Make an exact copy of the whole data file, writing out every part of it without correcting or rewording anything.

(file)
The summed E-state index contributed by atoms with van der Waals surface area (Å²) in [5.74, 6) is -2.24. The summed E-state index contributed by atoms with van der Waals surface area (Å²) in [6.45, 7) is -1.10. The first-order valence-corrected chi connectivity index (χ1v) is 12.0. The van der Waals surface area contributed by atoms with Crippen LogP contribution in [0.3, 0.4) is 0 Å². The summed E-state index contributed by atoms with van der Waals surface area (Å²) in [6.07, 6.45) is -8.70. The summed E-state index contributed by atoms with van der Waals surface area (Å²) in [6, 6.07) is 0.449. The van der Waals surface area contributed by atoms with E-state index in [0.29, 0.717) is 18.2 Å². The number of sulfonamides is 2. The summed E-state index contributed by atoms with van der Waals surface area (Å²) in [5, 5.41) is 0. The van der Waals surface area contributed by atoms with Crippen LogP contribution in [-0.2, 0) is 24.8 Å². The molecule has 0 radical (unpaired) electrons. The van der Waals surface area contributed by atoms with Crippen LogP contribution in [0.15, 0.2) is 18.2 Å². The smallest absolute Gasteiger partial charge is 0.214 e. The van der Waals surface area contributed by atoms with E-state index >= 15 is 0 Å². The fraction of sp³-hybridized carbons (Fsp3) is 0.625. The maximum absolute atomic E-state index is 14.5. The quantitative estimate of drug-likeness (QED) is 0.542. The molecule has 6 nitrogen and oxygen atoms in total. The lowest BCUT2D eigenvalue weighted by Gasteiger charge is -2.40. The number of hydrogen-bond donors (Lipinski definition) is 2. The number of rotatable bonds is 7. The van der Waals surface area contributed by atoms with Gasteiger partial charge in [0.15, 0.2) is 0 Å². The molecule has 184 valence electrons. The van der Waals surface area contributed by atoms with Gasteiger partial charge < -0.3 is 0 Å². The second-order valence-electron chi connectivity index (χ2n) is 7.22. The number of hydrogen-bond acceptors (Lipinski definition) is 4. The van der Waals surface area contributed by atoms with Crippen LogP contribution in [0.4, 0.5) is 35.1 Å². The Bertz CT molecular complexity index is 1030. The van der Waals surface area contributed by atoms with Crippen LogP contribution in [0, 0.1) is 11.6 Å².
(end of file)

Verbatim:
The summed E-state index contributed by atoms with van der Waals surface area (Å²) in [5.74, 6) is -2.24. The summed E-state index contributed by atoms with van der Waals surface area (Å²) in [6.45, 7) is -1.10. The first-order valence-corrected chi connectivity index (χ1v) is 12.0. The van der Waals surface area contributed by atoms with Crippen LogP contribution in [0.3, 0.4) is 0 Å². The summed E-state index contributed by atoms with van der Waals surface area (Å²) in [6.07, 6.45) is -8.70. The summed E-state index contributed by atoms with van der Waals surface area (Å²) in [6, 6.07) is 0.449. The van der Waals surface area contributed by atoms with E-state index in [0.29, 0.717) is 18.2 Å². The number of sulfonamides is 2. The summed E-state index contributed by atoms with van der Waals surface area (Å²) in [5, 5.41) is 0. The van der Waals surface area contributed by atoms with Crippen LogP contribution in [-0.2, 0) is 24.8 Å². The molecule has 0 radical (unpaired) electrons. The van der Waals surface area contributed by atoms with Crippen LogP contribution in [0.15, 0.2) is 18.2 Å². The smallest absolute Gasteiger partial charge is 0.214 e. The van der Waals surface area contributed by atoms with E-state index >= 15 is 0 Å². The fraction of sp³-hybridized carbons (Fsp3) is 0.625. The maximum absolute atomic E-state index is 14.5. The quantitative estimate of drug-likeness (QED) is 0.542. The molecule has 6 nitrogen and oxygen atoms in total. The lowest BCUT2D eigenvalue weighted by Gasteiger charge is -2.40. The number of hydrogen-bond donors (Lipinski definition) is 2. The number of rotatable bonds is 7. The van der Waals surface area contributed by atoms with Gasteiger partial charge in [0.15, 0.2) is 0 Å². The molecule has 184 valence electrons. The van der Waals surface area contributed by atoms with Gasteiger partial charge < -0.3 is 0 Å². The second-order valence-electron chi connectivity index (χ2n) is 7.22. The number of hydrogen-bond acceptors (Lipinski definition) is 4. The van der Waals surface area contributed by atoms with Crippen LogP contribution in [0.4, 0.5) is 35.1 Å². The Bertz CT molecular complexity index is 1030. The van der Waals surface area contributed by atoms with Crippen LogP contribution in [0, 0.1) is 11.6 Å².